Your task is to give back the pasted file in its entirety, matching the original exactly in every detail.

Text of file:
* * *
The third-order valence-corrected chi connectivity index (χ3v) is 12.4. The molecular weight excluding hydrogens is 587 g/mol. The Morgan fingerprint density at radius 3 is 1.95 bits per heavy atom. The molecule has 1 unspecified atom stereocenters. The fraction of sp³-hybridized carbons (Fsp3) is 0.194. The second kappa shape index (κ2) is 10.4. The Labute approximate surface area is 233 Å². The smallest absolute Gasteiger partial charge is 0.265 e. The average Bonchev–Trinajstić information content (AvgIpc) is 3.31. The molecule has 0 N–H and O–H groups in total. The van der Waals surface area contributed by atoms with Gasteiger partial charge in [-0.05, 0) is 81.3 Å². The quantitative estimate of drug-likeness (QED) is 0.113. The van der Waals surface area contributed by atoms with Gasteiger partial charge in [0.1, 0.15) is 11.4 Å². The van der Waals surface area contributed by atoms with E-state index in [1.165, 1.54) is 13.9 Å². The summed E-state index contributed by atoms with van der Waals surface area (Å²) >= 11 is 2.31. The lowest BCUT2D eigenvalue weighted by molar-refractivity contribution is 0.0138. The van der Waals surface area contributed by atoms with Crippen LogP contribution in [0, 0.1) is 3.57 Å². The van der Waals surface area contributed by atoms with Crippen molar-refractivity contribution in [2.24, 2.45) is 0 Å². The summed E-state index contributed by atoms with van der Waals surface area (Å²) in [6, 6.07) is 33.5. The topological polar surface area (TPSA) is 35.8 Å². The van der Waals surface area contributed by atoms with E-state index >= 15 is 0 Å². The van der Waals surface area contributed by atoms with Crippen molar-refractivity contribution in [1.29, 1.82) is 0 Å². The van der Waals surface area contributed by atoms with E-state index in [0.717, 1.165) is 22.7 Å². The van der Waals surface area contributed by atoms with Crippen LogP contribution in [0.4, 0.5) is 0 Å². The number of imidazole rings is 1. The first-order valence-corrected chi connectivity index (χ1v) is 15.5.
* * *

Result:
The third-order valence-corrected chi connectivity index (χ3v) is 12.4. The molecular weight excluding hydrogens is 587 g/mol. The Morgan fingerprint density at radius 3 is 1.95 bits per heavy atom. The molecule has 1 unspecified atom stereocenters. The fraction of sp³-hybridized carbons (Fsp3) is 0.194. The second kappa shape index (κ2) is 10.4. The Labute approximate surface area is 233 Å². The smallest absolute Gasteiger partial charge is 0.265 e. The average Bonchev–Trinajstić information content (AvgIpc) is 3.31. The molecule has 0 N–H and O–H groups in total. The van der Waals surface area contributed by atoms with Gasteiger partial charge in [-0.05, 0) is 81.3 Å². The quantitative estimate of drug-likeness (QED) is 0.113. The van der Waals surface area contributed by atoms with Gasteiger partial charge in [0.1, 0.15) is 11.4 Å². The van der Waals surface area contributed by atoms with E-state index in [1.165, 1.54) is 13.9 Å². The summed E-state index contributed by atoms with van der Waals surface area (Å²) >= 11 is 2.31. The lowest BCUT2D eigenvalue weighted by molar-refractivity contribution is 0.0138. The van der Waals surface area contributed by atoms with Crippen LogP contribution in [0, 0.1) is 3.57 Å². The van der Waals surface area contributed by atoms with Crippen molar-refractivity contribution in [2.24, 2.45) is 0 Å². The summed E-state index contributed by atoms with van der Waals surface area (Å²) in [6, 6.07) is 33.5. The topological polar surface area (TPSA) is 35.8 Å². The van der Waals surface area contributed by atoms with E-state index >= 15 is 0 Å². The van der Waals surface area contributed by atoms with Crippen molar-refractivity contribution in [1.29, 1.82) is 0 Å². The van der Waals surface area contributed by atoms with E-state index in [0.717, 1.165) is 22.7 Å². The van der Waals surface area contributed by atoms with Crippen LogP contribution in [0.4, 0.5) is 0 Å². The number of imidazole rings is 1. The first-order valence-corrected chi connectivity index (χ1v) is 15.5.